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PP09-67: Opportunities for Regional Convergence - Regulation of Advanced Therapy Medicinal Products in Asia Pacific





Poster Presenter

      Uttara Soumyanarayanan

      • Associate II
      • Centre of Regulatory Excellence, Duke-Nus Medical School
        Singapore

Objectives

• Identify the similarities and differences in regulatory frameworks for ATMPs across the national regulatory authorities (NRA) in Asia-Pacific • Develop strategies to bridge the discrepancies among the NRAs to facilitate regulatory convergence for ATMPs.

Method

• A survey was sent to selected NRAs to obtain information on different aspects comprising their ATMP regulatory frameworks & challenges faced by them in the review of ATMP dossiers. • The responses were presented during a workshop to obtain inputs and clarifications from subject matter experts.

Results

• NRAs from the following 8 countries participated in the survey: European Union, Australia, Singapore, Japan, Malaysia, Korea, Thailand and Taiwan. • It is noted that EMA, MFDS and PMDA have an established regulatory framework specific to ATMPs, and TGA regulates these products under the biologics framework. Thai FDA as well as TFDA are in the process of formulating ATMP regulatory frameworks. • Three common terminologies have been used by the 8 agencies for advanced therapies, namely, advanced therapy medicinal products, cell and gene therapy products, and regenerative medicines. EMA, HSA, PMDA and Thai FDA have similar specific definitions for advanced therapies that describe the nature and purpose of these products. On the other hand, MFDS, TGA, TFDA and NPRA do not have a formal definition for ATMPs but indicate the use of cells and genes as medicinal products. Most NRAs categorize ATMPs based on the nature of the product: cell therapy, gene therapy, tissue-engineered products and combination products. While HSA, NPRA and TGA also have a risk-classification of the products based on the extent of manipulation: low-risk and high-risk products therapies. • The NRAs primarily follow ICH guidelines as relevant to ATMPs and mandate dossier submission in ICH CTD format. Apart from the common international guidelines, some of the NRAs refer to local guidelines that are specific to the region. HSA, NPRA and Thai FDA also refer to US FDA and EMA guidelines, which have been formulated using the global ICH guidance. • MFDS has the maximum marketing authorizations approvals (16) for ATMPs followed by the EU (10); PMDA and TGA have up to 5 products approved in this domain. NPRA, TFDA, HSA, Thai FDA do not have any ATMPs approved as yet. • Most regulatory agencies face challenges with required expertise for reviewing ATMP dossiers, specifically concerning manufacturing and quality information.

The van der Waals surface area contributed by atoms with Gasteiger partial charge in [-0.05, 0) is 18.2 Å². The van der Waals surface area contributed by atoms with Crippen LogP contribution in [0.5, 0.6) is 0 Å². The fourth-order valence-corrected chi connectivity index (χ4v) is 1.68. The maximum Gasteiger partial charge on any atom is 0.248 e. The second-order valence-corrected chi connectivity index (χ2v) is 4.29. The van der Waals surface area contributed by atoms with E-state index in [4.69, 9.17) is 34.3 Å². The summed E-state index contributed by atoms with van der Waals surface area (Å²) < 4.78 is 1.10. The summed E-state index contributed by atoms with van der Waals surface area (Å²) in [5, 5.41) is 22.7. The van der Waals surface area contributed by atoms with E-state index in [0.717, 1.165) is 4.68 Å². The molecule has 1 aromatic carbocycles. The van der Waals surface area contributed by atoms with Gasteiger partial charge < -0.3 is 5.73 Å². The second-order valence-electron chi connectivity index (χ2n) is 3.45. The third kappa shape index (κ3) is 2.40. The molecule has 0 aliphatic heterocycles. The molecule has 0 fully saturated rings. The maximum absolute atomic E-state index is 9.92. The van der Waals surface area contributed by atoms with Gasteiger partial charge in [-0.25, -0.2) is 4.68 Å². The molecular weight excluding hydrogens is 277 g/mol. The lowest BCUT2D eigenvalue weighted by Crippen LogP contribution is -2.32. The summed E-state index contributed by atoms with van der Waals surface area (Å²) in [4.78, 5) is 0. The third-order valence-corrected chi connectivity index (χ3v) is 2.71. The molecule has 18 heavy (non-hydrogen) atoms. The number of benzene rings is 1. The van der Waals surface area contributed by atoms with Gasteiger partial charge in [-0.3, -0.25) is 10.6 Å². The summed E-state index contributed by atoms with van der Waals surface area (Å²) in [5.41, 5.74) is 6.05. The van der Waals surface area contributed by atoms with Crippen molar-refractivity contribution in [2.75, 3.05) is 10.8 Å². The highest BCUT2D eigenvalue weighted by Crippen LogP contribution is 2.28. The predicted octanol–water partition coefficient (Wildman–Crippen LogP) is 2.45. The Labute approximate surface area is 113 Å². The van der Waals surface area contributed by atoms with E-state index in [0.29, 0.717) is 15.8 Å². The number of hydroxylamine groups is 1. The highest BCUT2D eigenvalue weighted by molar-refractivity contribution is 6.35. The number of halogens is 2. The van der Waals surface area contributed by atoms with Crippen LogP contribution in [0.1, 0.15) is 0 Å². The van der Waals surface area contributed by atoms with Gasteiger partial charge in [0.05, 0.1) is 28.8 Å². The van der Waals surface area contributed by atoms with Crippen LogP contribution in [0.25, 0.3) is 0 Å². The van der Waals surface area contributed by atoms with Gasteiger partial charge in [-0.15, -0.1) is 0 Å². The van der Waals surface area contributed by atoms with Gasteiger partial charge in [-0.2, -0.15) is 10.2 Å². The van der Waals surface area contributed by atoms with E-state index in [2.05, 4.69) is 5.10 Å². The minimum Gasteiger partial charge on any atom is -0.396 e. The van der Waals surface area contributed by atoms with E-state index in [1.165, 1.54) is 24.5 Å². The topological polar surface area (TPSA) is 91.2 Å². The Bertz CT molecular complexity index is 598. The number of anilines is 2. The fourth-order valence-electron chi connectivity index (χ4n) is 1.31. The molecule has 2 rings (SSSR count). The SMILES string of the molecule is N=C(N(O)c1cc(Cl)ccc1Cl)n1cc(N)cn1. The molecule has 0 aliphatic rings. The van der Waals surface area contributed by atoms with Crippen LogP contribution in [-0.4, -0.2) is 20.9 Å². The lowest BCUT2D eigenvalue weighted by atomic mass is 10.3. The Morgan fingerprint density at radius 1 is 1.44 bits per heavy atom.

Conclusion

• ATMP is a nascent, yet rapidly evolving field, with many regulatory agencies still in the process of establishing frameworks, therefore offering potential opportunities for convergence right at the outset. There are several similarities as well as divergences in the regulatory structures across the NRAs; it is crucial to tap on the commonalities to achieve harmonization of the important components, namely definition and technical requirements. • The terminologies, definitions as well as the scope of regulation of ATMPs differ. A harmonized definition should ideally include the nature of the products as well as its intended use. It is essential to categorize the products based on their nature (cell, gene, tissue or combination); although risk-based classification can be included additionally. • Technical requirements for dossier evaluation is one of the critical components. Majority of the NRAs refer to international ICH guidelines and mandate CTD dossier format, both of which can be leveraged on to bridge the gaps. • While ICH forms the point of convergence among the NRAs, there are various barriers that can be encountered in their implementation resulting in significant differences in the developed frameworks. • With many regulatory agencies lacking expertise in ATMP, education and training workshops focusing on specific ICH guidelines for the evaluation of ATMP quality, efficacy and safety are valuable to train professionals reviewing ATMP dossiers. • Apart from workshops, roundtables also provide an opportunity for regulators to interact, share knowledge from their experiences thus providing learning opportunities for NRAs who are in the process of developing ATMP frameworks. • There is immense potential to exploit the commonalities in the regulatory structures governing ATMPs. Education, training as well as enhancing dialogues among regulators are the short term interventions to achieve the long term regulatory convergence goals.